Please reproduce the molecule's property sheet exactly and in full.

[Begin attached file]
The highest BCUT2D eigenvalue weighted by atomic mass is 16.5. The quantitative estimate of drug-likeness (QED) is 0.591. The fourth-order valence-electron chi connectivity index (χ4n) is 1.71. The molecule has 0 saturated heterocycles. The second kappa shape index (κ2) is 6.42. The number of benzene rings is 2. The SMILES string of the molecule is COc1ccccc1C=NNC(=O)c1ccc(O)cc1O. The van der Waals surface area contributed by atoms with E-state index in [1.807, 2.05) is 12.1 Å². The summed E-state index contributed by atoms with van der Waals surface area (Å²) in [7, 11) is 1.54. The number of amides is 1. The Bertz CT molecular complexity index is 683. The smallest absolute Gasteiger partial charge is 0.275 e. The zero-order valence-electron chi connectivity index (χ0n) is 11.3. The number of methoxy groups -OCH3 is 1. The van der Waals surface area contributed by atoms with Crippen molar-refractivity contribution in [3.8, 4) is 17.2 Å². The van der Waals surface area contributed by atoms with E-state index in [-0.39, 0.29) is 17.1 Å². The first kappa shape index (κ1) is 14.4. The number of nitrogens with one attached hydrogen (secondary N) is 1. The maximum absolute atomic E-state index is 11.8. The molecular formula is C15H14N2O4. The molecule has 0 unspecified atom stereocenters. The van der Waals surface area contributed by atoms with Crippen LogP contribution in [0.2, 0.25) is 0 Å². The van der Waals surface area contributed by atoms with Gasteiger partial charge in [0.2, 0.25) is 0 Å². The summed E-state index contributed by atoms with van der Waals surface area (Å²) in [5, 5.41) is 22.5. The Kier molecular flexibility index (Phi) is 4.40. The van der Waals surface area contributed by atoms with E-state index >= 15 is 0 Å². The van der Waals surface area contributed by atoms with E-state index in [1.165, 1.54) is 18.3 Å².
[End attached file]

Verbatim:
The highest BCUT2D eigenvalue weighted by atomic mass is 16.5. The quantitative estimate of drug-likeness (QED) is 0.591. The fourth-order valence-electron chi connectivity index (χ4n) is 1.71. The molecule has 0 saturated heterocycles. The second kappa shape index (κ2) is 6.42. The number of benzene rings is 2. The SMILES string of the molecule is COc1ccccc1C=NNC(=O)c1ccc(O)cc1O. The van der Waals surface area contributed by atoms with E-state index in [1.807, 2.05) is 12.1 Å². The summed E-state index contributed by atoms with van der Waals surface area (Å²) in [7, 11) is 1.54. The number of amides is 1. The Bertz CT molecular complexity index is 683. The smallest absolute Gasteiger partial charge is 0.275 e. The zero-order valence-electron chi connectivity index (χ0n) is 11.3. The number of methoxy groups -OCH3 is 1. The van der Waals surface area contributed by atoms with Crippen molar-refractivity contribution in [3.8, 4) is 17.2 Å². The van der Waals surface area contributed by atoms with E-state index in [-0.39, 0.29) is 17.1 Å². The first kappa shape index (κ1) is 14.4. The number of nitrogens with one attached hydrogen (secondary N) is 1. The maximum absolute atomic E-state index is 11.8. The molecular formula is C15H14N2O4. The molecule has 0 unspecified atom stereocenters. The van der Waals surface area contributed by atoms with Crippen LogP contribution in [0.2, 0.25) is 0 Å². The van der Waals surface area contributed by atoms with Gasteiger partial charge in [0.2, 0.25) is 0 Å². The summed E-state index contributed by atoms with van der Waals surface area (Å²) in [5, 5.41) is 22.5. The Kier molecular flexibility index (Phi) is 4.40. The van der Waals surface area contributed by atoms with E-state index >= 15 is 0 Å². The van der Waals surface area contributed by atoms with E-state index in [1.165, 1.54) is 18.3 Å².